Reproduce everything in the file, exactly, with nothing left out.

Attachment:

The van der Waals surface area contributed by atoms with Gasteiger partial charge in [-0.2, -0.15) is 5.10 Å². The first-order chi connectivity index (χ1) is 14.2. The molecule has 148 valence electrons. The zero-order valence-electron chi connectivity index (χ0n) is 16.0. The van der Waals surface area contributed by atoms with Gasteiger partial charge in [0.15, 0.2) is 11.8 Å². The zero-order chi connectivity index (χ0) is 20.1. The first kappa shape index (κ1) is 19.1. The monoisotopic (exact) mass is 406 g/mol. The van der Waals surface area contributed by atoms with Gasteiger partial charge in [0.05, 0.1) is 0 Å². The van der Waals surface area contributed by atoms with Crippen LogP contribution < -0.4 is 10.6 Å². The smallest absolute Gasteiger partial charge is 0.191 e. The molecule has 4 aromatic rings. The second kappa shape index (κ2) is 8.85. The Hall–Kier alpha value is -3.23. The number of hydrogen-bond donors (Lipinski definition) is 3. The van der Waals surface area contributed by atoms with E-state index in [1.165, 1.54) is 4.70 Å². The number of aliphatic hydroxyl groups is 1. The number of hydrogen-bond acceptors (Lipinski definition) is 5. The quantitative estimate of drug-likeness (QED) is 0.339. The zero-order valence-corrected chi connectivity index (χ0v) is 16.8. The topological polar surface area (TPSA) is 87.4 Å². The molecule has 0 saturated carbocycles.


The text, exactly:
The van der Waals surface area contributed by atoms with Gasteiger partial charge in [-0.2, -0.15) is 5.10 Å². The first-order chi connectivity index (χ1) is 14.2. The molecule has 148 valence electrons. The zero-order valence-electron chi connectivity index (χ0n) is 16.0. The van der Waals surface area contributed by atoms with Gasteiger partial charge in [0.15, 0.2) is 11.8 Å². The zero-order chi connectivity index (χ0) is 20.1. The first kappa shape index (κ1) is 19.1. The monoisotopic (exact) mass is 406 g/mol. The van der Waals surface area contributed by atoms with Gasteiger partial charge in [0.05, 0.1) is 0 Å². The van der Waals surface area contributed by atoms with Crippen LogP contribution < -0.4 is 10.6 Å². The smallest absolute Gasteiger partial charge is 0.191 e. The molecule has 4 aromatic rings. The second kappa shape index (κ2) is 8.85. The Hall–Kier alpha value is -3.23. The number of hydrogen-bond donors (Lipinski definition) is 3. The van der Waals surface area contributed by atoms with E-state index in [1.165, 1.54) is 4.70 Å². The number of aliphatic hydroxyl groups is 1. The number of hydrogen-bond acceptors (Lipinski definition) is 5. The quantitative estimate of drug-likeness (QED) is 0.339. The zero-order valence-corrected chi connectivity index (χ0v) is 16.8. The topological polar surface area (TPSA) is 87.4 Å². The molecule has 0 saturated carbocycles.